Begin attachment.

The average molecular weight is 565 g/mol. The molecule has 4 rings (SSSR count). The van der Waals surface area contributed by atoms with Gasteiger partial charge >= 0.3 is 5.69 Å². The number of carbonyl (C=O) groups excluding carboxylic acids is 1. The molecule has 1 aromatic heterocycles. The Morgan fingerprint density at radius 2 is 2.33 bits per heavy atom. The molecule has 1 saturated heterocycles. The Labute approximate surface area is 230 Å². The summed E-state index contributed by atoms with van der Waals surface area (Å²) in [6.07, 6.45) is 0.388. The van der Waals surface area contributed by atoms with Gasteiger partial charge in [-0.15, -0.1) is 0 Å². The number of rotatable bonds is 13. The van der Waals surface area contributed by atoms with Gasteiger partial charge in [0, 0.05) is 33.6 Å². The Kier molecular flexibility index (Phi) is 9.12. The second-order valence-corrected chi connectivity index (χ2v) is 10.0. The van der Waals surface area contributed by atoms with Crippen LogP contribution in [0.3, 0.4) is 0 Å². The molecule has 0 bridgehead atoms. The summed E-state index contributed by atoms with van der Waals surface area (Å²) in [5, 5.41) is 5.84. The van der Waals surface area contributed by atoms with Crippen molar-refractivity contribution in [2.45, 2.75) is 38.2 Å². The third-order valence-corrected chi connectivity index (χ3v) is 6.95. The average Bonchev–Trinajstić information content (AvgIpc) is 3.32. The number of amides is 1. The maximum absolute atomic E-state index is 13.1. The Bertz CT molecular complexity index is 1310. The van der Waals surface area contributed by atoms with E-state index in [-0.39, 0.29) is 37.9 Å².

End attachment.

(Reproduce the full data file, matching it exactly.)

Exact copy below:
The average molecular weight is 565 g/mol. The molecule has 4 rings (SSSR count). The van der Waals surface area contributed by atoms with Gasteiger partial charge >= 0.3 is 5.69 Å². The number of carbonyl (C=O) groups excluding carboxylic acids is 1. The molecule has 1 aromatic heterocycles. The Morgan fingerprint density at radius 2 is 2.33 bits per heavy atom. The molecule has 1 saturated heterocycles. The Labute approximate surface area is 230 Å². The summed E-state index contributed by atoms with van der Waals surface area (Å²) in [6.07, 6.45) is 0.388. The van der Waals surface area contributed by atoms with Gasteiger partial charge in [-0.15, -0.1) is 0 Å². The number of rotatable bonds is 13. The van der Waals surface area contributed by atoms with Gasteiger partial charge in [0, 0.05) is 33.6 Å². The Kier molecular flexibility index (Phi) is 9.12. The second-order valence-corrected chi connectivity index (χ2v) is 10.0. The van der Waals surface area contributed by atoms with Crippen LogP contribution in [0.3, 0.4) is 0 Å². The molecule has 0 bridgehead atoms. The summed E-state index contributed by atoms with van der Waals surface area (Å²) in [5, 5.41) is 5.84. The van der Waals surface area contributed by atoms with Crippen molar-refractivity contribution in [2.45, 2.75) is 38.2 Å². The third-order valence-corrected chi connectivity index (χ3v) is 6.95. The average Bonchev–Trinajstić information content (AvgIpc) is 3.32. The number of amides is 1. The maximum absolute atomic E-state index is 13.1. The Bertz CT molecular complexity index is 1310. The van der Waals surface area contributed by atoms with E-state index in [-0.39, 0.29) is 37.9 Å².